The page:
Distributing foreign investment funds in Switzerland

By Matteo Risoldi, Chief Operating Officer and Joana de Burgo, Compliance Officer, Oligo Swiss Fund Services

Published: 21 January 2018

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Switzerland, an attractive market for foreign funds

Switzerland is a politically stable and neutral country. Two-thirds of Swiss adults have assets above USD 100k. There are 594 thousand USD millionaires and an estimated 4000 ultra-high-net-worth individuals (over USD50m) as of the end of 2017.[1] Seed capital from insurances, banks and foundations is also present in sizeable amounts. The Swiss fund market is the fifth-largest in Europe, with assets totalling CHF1073bn in October 2017, up CHF155bn since the previous year.[2]

These facts make the Swiss market an attractive location for selling investment funds. When looking at the number of funds authorised for public distribution in Switzerland, foreign funds outnumber Swiss funds by almost five to one (7401 vs. 1551). Luxembourg and Ireland are the most represented domiciles for foreign funds, with over 6500 funds combined.[3]

The Swiss fund distribution regulatory framework

Switzerland is not part of the European Union and is not subject to the AIFMD rules. The distribution of foreign funds in Switzerland is regulated by a specific set of rules, where the function of the Swiss representative is central.

For the Swiss Financial Market Supervisory Authority (FINMA), any activity that promotes a fund is considered distribution, even a simple email or a phone call.

The current revision of the Collective Investment Schemes Act (CISA) came into full force on 1 March 2015. Among the key changes that were introduced, the Swiss investor base was segmented in three groups:

  • Regulated qualified investors, i.e. banks, insurance companies and fund managers managing more than CHF100m in Switzerland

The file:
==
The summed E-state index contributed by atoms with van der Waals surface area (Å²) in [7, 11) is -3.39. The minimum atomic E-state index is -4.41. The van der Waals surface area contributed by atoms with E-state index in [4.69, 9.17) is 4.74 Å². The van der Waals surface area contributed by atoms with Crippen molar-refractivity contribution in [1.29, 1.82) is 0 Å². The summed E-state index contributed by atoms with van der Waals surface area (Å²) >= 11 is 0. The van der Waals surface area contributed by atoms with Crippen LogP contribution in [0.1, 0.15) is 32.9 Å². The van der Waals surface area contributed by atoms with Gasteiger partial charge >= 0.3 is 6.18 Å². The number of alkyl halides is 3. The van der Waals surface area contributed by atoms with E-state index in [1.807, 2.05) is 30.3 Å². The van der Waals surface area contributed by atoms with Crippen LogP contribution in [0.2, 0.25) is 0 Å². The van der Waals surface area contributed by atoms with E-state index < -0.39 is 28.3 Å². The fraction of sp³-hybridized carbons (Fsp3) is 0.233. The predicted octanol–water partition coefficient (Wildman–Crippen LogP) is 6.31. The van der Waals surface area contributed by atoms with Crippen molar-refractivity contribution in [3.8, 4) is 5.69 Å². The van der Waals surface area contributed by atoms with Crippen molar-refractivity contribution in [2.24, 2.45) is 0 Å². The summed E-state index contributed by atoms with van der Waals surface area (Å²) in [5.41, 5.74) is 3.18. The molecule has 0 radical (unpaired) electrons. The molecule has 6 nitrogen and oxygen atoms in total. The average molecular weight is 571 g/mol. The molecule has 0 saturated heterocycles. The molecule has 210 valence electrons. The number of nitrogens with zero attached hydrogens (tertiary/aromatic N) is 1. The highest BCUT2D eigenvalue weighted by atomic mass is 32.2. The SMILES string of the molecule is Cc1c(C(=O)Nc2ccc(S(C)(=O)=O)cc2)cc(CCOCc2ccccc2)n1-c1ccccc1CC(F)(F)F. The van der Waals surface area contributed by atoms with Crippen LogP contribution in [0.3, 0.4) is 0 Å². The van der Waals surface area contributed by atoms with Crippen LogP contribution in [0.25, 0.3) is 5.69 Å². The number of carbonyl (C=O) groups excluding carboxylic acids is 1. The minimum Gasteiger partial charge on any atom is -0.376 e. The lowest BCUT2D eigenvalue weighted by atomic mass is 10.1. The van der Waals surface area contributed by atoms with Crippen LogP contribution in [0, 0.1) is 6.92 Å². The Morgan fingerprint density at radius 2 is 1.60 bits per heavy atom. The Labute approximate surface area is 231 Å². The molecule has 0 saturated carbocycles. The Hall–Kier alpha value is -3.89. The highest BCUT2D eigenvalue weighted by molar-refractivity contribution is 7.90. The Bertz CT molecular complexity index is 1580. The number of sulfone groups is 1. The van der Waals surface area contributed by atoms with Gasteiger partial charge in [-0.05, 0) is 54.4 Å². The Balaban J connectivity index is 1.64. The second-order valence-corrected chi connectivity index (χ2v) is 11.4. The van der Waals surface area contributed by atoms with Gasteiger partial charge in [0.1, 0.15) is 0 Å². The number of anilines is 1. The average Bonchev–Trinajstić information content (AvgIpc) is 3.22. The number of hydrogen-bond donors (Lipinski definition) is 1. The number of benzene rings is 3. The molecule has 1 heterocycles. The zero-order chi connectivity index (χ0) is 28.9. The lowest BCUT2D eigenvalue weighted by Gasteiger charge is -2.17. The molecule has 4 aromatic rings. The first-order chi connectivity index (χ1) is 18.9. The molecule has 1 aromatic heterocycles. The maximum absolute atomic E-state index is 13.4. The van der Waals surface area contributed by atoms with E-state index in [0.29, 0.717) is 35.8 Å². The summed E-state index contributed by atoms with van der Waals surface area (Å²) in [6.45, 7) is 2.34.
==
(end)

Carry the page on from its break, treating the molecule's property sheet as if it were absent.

• Non-regulated qualified investors, e.g. pension funds, independent asset managers, HNWIs and family offices
  • Non-qualified, or retail, investors

A foreign fund distributing or intending to distribute to retail or to non-regulated qualified investors in Switzerland is required to appoint a Swiss representative and a Swiss paying agent.

While this obligation is waived in the case of reverse solicitation, it is considerably difficult to make sure that a contact with an investor actually fulfils the very strict requirements for the definition of reverse solicitation, i.e. without any form of prior solicitation by the fund manager. For this reason, it is largely considered to be safer to appoint a representative and paying agent.

Once a foreign fund manager takes the decision to approach the Swiss market, the first step is generally to secure the services of a Swiss representative. The representative will initially discuss with the fund manager about the Swiss regulation in general and about the aspects which are specific to the type of the fund. A list of Swiss paying agents will also be provided for the client to choose from. Services and pricing models for Swiss representation can vary, although the general trend is that prices have been dropping since 2015.

After the initial contact, an onboarding process follows which typically takes a few weeks, during which the representative executes due diligence work on the fund, a representation contract is established, and the fund’s legal and marketing documents are amended for distribution in Switzerland.

Distribution to non-qualified investors (Retail distribution)

Distribution to retail investors is subject to a further authorisation by FINMA. Obtaining authorisation for retail distribution involves providing a set of required documents and translating legal material in a Swiss official language (German, French or Italian) if necessary. The representative leads the fund throughout this process to bring it to a good end.

FINMA has cooperation and information exchange agreements with the supervisory authorities in 17 countries.[4] Funds domiciled in these countries are eligible to apply for authorisation. Since December 2016, Hong Kong joined the list. It is worth noting that UCITS funds have a fast-track approval for retail distribution.